INTERNAL ILIAC, AND FEMORAL ARTERIES AND THEIR BRANCHES, LEFT SIDE. (Morris.}
(From a dissection by W. J. Walsham in the Museum of St. Bartholomew's Hospital.)
The bladder is hooked over to expose back of pelvis.



Common iliac artery
SYMPA THETIC SER VE
Middle sacral artery






Common iliac vein
URETER

Internal iliac artery
External iliac vein

External iliac artery

Potterior branch of internal iliac dividing into
gluteal and ilio-lumbar arteries

Lateral sacral artery

SAGRAL PLEXUS
OBTURA TOR NER VE -

Obturator artery
Obliterated hypogastric

Superior vesical artery
Edge of levator ani

Pudic artery

BLADDER

Middle vesical artery

Deep epigastric artery
Pubic branch of epi-
gastric artery
Common femoral artery

Long snphenoiis vein
Peetineus muacle

Obturator artery

Adductor maguus

Internal circumflex artery

Adductor brevis

OBTURATOR NERVE (ant. branch)

Profunda artery

Adductor longus, hooked aside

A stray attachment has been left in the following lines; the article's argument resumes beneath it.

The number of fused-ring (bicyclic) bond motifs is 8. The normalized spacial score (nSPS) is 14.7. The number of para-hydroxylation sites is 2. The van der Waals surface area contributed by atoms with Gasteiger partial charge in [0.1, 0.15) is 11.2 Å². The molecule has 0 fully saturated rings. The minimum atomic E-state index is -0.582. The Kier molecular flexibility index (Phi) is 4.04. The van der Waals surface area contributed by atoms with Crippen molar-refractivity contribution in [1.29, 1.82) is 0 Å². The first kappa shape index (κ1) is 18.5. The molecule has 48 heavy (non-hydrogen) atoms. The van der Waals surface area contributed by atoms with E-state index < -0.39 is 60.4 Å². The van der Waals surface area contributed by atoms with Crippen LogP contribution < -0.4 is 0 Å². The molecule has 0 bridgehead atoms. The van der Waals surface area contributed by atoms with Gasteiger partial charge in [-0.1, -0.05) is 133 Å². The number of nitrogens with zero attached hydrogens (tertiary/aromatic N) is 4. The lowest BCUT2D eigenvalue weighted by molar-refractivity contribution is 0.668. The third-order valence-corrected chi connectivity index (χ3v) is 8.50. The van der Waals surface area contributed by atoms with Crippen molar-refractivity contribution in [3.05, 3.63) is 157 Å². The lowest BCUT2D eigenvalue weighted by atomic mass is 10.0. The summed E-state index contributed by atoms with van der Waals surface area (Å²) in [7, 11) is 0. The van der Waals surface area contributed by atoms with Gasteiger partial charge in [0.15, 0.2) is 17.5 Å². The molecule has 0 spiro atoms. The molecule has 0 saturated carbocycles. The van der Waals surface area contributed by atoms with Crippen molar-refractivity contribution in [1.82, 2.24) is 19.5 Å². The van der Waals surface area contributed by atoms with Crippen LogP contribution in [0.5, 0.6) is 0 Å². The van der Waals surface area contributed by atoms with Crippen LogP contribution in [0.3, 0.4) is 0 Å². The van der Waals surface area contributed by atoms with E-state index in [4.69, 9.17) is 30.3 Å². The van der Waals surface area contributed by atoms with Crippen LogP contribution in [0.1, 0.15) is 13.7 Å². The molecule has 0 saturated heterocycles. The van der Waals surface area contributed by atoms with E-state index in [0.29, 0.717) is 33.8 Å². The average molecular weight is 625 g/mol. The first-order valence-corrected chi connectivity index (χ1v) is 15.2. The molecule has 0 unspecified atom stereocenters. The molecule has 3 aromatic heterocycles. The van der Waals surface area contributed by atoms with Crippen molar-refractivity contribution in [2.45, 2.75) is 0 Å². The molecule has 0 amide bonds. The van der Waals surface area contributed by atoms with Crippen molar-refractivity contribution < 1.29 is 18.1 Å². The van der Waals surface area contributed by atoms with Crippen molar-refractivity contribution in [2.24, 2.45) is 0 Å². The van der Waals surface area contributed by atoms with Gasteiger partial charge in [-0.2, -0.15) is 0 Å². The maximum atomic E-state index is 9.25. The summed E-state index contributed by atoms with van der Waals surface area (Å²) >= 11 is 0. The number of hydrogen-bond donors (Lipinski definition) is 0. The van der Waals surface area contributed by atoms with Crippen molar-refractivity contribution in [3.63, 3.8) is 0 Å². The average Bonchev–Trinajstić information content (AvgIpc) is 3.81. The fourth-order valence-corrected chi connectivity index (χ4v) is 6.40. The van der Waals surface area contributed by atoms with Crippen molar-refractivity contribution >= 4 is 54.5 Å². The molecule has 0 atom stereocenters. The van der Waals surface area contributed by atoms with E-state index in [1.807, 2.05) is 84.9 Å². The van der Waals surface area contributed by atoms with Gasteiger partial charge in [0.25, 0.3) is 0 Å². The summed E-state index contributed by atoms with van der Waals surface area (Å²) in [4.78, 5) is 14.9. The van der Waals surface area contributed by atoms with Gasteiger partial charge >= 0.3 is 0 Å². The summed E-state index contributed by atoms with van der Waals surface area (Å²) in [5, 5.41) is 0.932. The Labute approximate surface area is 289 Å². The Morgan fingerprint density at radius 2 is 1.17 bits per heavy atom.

Superficial femoral artery and vein



Graeilis muscle
Lower part of sartoriua





Psoaa muscie
Iliu-lumbar artery

EXTERSA 7, f'UTA-
SEOL'K SERVE

Iliacus muacle

ESI TO-CRURAL ,.
SERVE

ASTER I OR CRU-
RAL SERVE

Deep circnnifli-jc iliac
artery

Superficial circumflex

ilia,-
A \TKRIOR CRURAL N.

Hint: <:/. artery and

x,,,, -I:.,- ,,l,lt,,,l ,,;;

Tenaor faciae femoria

(hooked aside)
Gluteus medius and

minimus
Sariorius muscle
MlhDLI-: / CTA- '
SEOUS SERVE

SERVE TO RECTUS

KERVE Til 1M.V/T5
BXTBSNU8

Efli'fnnl cin-ii in flex ar.

XERVE TO CRl'REl'S

Rectus, hooked aside
I'm ,;,, la rein

L<>.\<; SAI'llESOUS
SERVE AM>
SERVE Tit VAS-
TUS



Vastus internus
muscle



THE ABDOMIXAL CAVITY